A further advance is attained by the arrangement in which the third computer transmits a network boot complete message to the master computer upon completion of a network boot process, and a status table is provided in the master computer for mapping the unique addresses to respective busy/idle states of the computers and to respective queues. The master computer stores a request from the source computer into the queue of the third computer prior to the transmission of the network boot command signal, making a search through the OS management table for a plurality of remote computers in which the operating system of the selected version is installed if the network boot complete message is not returned from the third computer within a specified time interval, making a search through the status table to determine the busy/idle states of the plurality of remote computers and to detect one of the queues of the plurality of remote computers whose length is shortest if all of the plurality of remote computers are determined to be in a busy state, transferring the request to the queue of the shortest length, and transmitting the network boot command signal to the computer of the shortest length queue when the master computer receives therefrom a network boot complete message upon completion of a network boot process performed on a request waiting in a position of the shortest length queue preceding a position to which the request is transferred.

Therefore, if a requested OS version is installed in a plurality of computers, they take turns to serve the request. If one of these computers is rendered inactive for maintenance purposes, the request is automatically served by the rest of the computers.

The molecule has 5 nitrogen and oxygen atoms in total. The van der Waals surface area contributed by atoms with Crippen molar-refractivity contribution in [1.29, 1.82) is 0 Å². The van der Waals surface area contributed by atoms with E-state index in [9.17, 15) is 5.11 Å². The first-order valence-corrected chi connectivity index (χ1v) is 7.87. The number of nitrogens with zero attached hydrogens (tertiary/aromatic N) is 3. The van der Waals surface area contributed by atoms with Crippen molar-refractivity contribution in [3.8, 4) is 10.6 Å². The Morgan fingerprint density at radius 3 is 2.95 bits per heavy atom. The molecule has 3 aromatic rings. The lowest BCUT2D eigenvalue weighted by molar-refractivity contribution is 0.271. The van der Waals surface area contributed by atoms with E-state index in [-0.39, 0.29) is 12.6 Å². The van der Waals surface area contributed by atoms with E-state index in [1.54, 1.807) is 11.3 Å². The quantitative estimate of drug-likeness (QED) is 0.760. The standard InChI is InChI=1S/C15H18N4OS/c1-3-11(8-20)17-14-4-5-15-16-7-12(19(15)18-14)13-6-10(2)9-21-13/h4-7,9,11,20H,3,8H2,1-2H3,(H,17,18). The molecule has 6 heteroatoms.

According to a second aspect, the present invention provides a computer network comprising a plurality of computers respectively identified by unique addresses and interconnected by a network, one of the computers being a master computer having an operating system (OS) management table for mapping the unique addresses to respective versions of an operating system and a status table for mapping the unique addresses to respective busy/idle states of the computers and to respective queues. Each of the computers is responsive to a network boot command signal for performing a network boot process to a source computer by transmitting thereto a copy of one of the operating systems, transmitting a network boot complete message to the master computer upon completion of the network boot process, retrieving a list of the operating system versions from the OS management table to allow a user to select one of the versions from the list, and transmitting a request to the master computer indicating the selected version when functioning as the source computer. The master computer is responsive to the request for making a search through the OS management table for a plurality of remote computers in which the operating system of the selected version is installed, making a search through the status table to determine the busy/idle states of the remote computers and to detect one of the queues of the remote computers whose length is shortest if all of the remote computers arc determined to be in a busy state, storing the request into the queue of the shortest length, and transmitting said network boot command signal indicating the selected version to the remote computer of the shortest length queue when the master computer receives a network boot complete message therefrom upon completion of a network boot process performed by the remote computer on an older request in the shortest length queue.